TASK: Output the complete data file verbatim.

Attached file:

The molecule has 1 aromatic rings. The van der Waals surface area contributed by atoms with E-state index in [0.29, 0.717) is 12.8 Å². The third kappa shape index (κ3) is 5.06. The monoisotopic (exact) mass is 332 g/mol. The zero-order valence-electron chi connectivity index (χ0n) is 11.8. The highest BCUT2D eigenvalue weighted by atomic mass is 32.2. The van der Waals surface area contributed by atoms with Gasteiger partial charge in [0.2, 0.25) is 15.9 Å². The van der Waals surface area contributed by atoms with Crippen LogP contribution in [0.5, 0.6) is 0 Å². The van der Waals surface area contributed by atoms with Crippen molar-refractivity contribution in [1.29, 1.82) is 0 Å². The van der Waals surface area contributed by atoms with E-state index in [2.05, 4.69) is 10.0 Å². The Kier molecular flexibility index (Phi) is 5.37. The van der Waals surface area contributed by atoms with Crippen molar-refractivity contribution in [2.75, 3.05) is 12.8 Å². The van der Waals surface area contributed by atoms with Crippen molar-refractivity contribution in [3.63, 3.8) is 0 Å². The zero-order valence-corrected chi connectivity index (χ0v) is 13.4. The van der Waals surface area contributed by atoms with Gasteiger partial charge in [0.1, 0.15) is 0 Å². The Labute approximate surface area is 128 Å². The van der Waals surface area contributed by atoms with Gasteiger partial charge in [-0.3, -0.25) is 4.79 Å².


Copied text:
The molecule has 1 aromatic rings. The van der Waals surface area contributed by atoms with E-state index in [0.29, 0.717) is 12.8 Å². The third kappa shape index (κ3) is 5.06. The monoisotopic (exact) mass is 332 g/mol. The zero-order valence-electron chi connectivity index (χ0n) is 11.8. The highest BCUT2D eigenvalue weighted by atomic mass is 32.2. The van der Waals surface area contributed by atoms with Gasteiger partial charge in [0.2, 0.25) is 15.9 Å². The van der Waals surface area contributed by atoms with Crippen LogP contribution in [0.5, 0.6) is 0 Å². The van der Waals surface area contributed by atoms with Crippen molar-refractivity contribution in [1.29, 1.82) is 0 Å². The van der Waals surface area contributed by atoms with E-state index in [2.05, 4.69) is 10.0 Å². The Kier molecular flexibility index (Phi) is 5.37. The van der Waals surface area contributed by atoms with Crippen molar-refractivity contribution in [2.75, 3.05) is 12.8 Å². The van der Waals surface area contributed by atoms with Crippen molar-refractivity contribution in [3.63, 3.8) is 0 Å². The zero-order valence-corrected chi connectivity index (χ0v) is 13.4. The van der Waals surface area contributed by atoms with Gasteiger partial charge in [0.1, 0.15) is 0 Å². The Labute approximate surface area is 128 Å². The van der Waals surface area contributed by atoms with Gasteiger partial charge in [-0.3, -0.25) is 4.79 Å².